04 December 2013

Maria Bello's "Coming Out as a Modern Family"

If you haven't read Maria Bello's New York Times piece, "Coming Out as a Modern Family," you should consider checking it out. While it is Maria's venue for a coming out, it also touches on points I think we forget or don't consider. It questions what partnership means, and illustrates that just because a romantic relationship ended before death doesn't mean it failed. If you want an idea of the piece:
"My feelings about attachment and partnership have always been that they are fluid and evolving. Jack’s father, Dan, will always be my partner because we share Jack. Dan is the best father and the most wonderful man I’ve known. Just because our relationship is nonsexual doesn’t make him any less of a partner. We share the same core values, including putting our son first. My more recent ex, Bryn, remains my partner because we share our activism. And Clare will always be my partner because she is also my best friend." 
Anyway, check it out.

25 November 2013

The Dark

We put on our coats, and zip them up. Bracing we step outside. The sun is gone for the day, so we must enter the dark.

It was dark when we woke up, and it is still dark as we shut our office doors. A day passed, some say, but we live like moles, and know the gopher way.

Post-work routine is crippled, for it seems midnight by dinner, and our minds can't sleep, they've already fought the darkness. Yet in the mornijng we can't wake, for the dawn hasn't broken.

No leaves don the trees, water stays solid, yet it is the dark we find nipping, biting, gnawing at our selves.

18 November 2013

Boiler Up! Purdue Senate & Student Govt Oppose HJR-6

This relates to my post, "Indiana has a chance." Take action such as contacting your state legislature here.

It was great to be a Boilermaker today, as the University Senate of Purdue joined Purdue Student Government in overwhelmingly opposing HJR-6 (The Marriage and all Similar Institutions Discrimination Amendment). That said, one should note that the President of Purdue (Former Republican Governor of Indiana and individual who is NOT an academic, Mitch Daniels) has stated neutrality. Thus, I would still encourage people to sign the petition asking him to put the university over politics and oppose the amendment.

Purdue has now joined the other major universities in Indiana - Indiana University, Wabash, DePauwBall State, and Butler - in opposing the amendment.

Watching as this effort progresses, I continue with my optimism - Indiana has a chance. Indiana really could defeat this amendment. A lot has changed since these amendments started happening. The streak of states enshrining discrimination in their constitutions has ended. Minnesota defeated a marriage discrimination amendment. Washington, Maryland, and Maine won marriage equality at the ballot box.  Hawaii, the state where it all started, now has marriage equality. Legislatures and courts have also expanded the number of states. Public opinion is changing and people are waking up.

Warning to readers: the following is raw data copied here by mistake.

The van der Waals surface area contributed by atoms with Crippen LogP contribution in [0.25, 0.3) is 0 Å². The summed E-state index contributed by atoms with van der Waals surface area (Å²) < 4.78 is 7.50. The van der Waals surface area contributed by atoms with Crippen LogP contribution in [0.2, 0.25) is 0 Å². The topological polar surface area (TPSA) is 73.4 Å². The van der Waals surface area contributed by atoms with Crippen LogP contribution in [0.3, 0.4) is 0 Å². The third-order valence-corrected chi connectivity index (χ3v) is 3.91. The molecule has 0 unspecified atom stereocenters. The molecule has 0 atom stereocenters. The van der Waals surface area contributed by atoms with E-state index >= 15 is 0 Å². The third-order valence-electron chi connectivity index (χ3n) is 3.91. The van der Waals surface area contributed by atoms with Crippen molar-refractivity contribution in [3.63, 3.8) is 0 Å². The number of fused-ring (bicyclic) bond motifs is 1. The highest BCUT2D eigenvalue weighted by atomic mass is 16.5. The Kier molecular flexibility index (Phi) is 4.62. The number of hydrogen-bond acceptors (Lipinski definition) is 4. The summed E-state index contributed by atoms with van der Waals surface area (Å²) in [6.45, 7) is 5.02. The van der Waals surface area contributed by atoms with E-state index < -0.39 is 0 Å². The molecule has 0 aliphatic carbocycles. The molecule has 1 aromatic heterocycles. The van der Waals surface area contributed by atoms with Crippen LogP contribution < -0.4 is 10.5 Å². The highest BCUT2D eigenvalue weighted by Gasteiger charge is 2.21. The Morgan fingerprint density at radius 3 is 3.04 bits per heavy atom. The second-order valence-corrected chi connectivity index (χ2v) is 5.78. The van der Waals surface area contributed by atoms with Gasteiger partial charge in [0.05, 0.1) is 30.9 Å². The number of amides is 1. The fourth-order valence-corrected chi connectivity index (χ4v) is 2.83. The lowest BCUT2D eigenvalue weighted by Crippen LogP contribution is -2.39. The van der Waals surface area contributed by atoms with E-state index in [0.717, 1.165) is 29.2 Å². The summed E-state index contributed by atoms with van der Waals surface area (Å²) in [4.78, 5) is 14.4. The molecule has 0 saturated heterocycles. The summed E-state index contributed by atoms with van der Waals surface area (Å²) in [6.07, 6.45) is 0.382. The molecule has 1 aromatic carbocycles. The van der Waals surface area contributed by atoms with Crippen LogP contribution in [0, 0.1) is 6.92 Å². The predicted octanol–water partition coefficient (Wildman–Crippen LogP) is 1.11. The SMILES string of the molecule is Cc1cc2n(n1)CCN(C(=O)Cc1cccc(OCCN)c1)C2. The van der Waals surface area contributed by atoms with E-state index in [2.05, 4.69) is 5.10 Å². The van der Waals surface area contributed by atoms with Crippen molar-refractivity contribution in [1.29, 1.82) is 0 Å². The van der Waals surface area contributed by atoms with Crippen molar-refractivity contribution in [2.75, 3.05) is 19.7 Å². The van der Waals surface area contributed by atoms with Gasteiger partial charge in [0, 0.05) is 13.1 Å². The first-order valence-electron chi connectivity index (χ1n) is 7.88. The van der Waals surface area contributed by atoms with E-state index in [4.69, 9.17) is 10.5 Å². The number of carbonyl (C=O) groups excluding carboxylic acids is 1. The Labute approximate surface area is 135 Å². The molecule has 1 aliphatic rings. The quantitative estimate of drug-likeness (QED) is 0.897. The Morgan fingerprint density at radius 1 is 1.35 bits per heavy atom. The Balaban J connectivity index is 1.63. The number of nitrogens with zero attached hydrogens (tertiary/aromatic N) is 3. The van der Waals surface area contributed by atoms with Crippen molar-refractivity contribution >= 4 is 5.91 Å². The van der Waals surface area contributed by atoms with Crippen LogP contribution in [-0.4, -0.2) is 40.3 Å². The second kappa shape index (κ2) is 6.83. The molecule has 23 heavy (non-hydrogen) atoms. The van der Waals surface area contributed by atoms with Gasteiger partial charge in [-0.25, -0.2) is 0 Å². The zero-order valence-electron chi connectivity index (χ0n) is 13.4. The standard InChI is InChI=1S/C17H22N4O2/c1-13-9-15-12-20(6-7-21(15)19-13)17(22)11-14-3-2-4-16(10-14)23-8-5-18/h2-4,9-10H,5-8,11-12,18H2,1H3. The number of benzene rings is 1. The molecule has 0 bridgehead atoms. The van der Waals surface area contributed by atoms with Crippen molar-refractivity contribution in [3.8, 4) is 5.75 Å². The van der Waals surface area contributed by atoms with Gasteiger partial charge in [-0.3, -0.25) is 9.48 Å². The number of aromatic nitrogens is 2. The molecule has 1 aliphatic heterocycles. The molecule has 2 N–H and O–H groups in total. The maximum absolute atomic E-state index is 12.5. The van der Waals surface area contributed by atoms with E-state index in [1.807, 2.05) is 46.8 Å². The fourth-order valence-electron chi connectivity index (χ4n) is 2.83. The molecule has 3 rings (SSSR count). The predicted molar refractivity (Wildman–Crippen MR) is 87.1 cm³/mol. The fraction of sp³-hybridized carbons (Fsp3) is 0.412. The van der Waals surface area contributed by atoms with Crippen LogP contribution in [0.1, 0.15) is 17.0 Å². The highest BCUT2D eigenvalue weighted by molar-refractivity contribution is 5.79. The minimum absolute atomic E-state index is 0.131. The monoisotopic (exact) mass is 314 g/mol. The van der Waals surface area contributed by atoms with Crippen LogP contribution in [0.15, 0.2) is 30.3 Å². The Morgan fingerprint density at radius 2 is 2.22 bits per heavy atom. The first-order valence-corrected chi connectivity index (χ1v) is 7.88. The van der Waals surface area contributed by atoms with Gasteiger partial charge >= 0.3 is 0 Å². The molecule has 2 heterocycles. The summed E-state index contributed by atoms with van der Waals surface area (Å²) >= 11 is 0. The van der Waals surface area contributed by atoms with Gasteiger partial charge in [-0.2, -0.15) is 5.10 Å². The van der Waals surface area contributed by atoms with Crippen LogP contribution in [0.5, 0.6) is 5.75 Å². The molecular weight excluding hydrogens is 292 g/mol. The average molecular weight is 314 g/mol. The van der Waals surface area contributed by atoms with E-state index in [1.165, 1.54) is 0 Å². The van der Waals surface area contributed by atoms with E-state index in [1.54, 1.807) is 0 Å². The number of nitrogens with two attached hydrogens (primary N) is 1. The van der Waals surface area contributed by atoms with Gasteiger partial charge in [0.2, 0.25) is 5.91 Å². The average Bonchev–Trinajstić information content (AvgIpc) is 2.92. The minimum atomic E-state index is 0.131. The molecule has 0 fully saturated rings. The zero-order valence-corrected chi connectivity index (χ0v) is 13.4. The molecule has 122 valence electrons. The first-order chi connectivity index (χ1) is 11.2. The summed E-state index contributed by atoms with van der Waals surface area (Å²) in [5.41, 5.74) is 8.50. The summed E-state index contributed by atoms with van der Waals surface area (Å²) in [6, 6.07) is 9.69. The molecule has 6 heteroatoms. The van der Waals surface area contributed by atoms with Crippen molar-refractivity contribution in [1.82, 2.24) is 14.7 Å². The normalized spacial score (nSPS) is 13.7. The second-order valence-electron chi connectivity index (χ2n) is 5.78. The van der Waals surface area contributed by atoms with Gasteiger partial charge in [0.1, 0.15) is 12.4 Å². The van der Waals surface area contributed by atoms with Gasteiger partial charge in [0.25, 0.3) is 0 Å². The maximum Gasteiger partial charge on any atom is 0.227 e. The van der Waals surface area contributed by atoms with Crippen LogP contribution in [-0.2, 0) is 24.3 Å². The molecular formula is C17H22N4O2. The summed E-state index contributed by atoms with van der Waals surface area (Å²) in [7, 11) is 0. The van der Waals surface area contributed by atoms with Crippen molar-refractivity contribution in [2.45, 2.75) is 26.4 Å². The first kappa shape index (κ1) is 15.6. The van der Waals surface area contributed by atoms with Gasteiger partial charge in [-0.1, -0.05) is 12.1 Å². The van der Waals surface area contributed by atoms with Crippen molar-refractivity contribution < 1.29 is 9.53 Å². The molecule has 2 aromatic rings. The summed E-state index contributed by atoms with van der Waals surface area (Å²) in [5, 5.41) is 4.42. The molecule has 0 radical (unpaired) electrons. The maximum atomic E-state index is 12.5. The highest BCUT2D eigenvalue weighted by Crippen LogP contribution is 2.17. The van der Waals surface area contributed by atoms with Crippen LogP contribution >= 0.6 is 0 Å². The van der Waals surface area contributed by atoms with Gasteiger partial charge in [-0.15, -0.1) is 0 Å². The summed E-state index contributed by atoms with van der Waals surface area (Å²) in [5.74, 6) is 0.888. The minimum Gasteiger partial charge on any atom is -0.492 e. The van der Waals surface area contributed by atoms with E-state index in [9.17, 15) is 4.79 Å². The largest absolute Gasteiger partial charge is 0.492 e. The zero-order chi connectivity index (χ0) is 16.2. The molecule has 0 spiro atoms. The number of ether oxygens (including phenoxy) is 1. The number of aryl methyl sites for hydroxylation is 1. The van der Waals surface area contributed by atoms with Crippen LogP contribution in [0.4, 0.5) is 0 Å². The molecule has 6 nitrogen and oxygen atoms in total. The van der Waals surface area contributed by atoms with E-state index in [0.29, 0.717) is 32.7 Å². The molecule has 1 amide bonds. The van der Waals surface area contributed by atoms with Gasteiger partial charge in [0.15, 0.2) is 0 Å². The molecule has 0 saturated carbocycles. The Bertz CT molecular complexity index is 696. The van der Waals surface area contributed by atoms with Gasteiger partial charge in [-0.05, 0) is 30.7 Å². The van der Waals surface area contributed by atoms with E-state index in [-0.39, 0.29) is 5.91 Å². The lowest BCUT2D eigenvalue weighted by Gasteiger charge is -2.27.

Image from Freedom to Marry. Note 2013 isn't over, and it is quite likely we will hear from at least New Mexico before we ring in 2014.
Indiana has a chance. One should remember that Hoosiers have resisted the amendment for years. Major businesses like Cummins and Eli Lily oppose the amendment. The state's major universities oppose it. Many religious leaders oppose it. Even some members of the Republican Party oppose it. The groups that oppose the amendment are growing every day, and I encourage you to check out Freedom Indiana to find out who has come out against it.

Image from Freedom Indiana, on the Indianapolis city council voting to oppose HJR-6.
I think Hoosiers really could recognize the misleading and out-of-state forces that are trying to drive this amendment and reject them. Hoosiers will realize how much damage this amendment will do to the state. Damage by: leading people to leave Indiana for greener pastures in other states (like Minnesota); causing people to accept a job offer elsewhere because of Indiana's policies; and leading businesses to pass up Indiana because of its policies to name a few.

That said, this is a fight. We can't expect those who want to enshrine discrimination (with incredibly ambigious language) into the constitution to play fair. I hope we can stop this before it happens by killing the money wasting ballot question (take action such as contacting your state legislature here). This ballot question will be resource intensive (such as the cost of the legislature's time, the cost to hold the vote, etc), and that alone is a reason to oppose the measure, and to try to kill it early.

Image from Freedom Indiana concerning a newspaper opposing HJR-6
If it makes it to the ballot, I expect a long, divisive, and expensive fight. I also expect the Hoosier spirit, and I have hope that the people of Indiana will recognize this amendment for what it is - a force to damage the state and tie the hands of Hoosiers for years to come.

The Purdue community has shown it opposes this amendment, and I expect many Hoosiers to follow. Take action such as contacting your state legislature here.

Boiler Up!

Edit 21 November 2013 - Butler added to list of universities opposing the amendment.

14 November 2013

Nitrogen: It's Plant Food

Tuesday I randomly picked up a Minnesota daily, and noticed a letter to the editor entitled, "CO2: It's plant food." Yeah, it is a denialist letter. Which led me to submit the a sarcastic response. It is appearing in the Minnesota Daily as, "Nitrogen: It's plant food."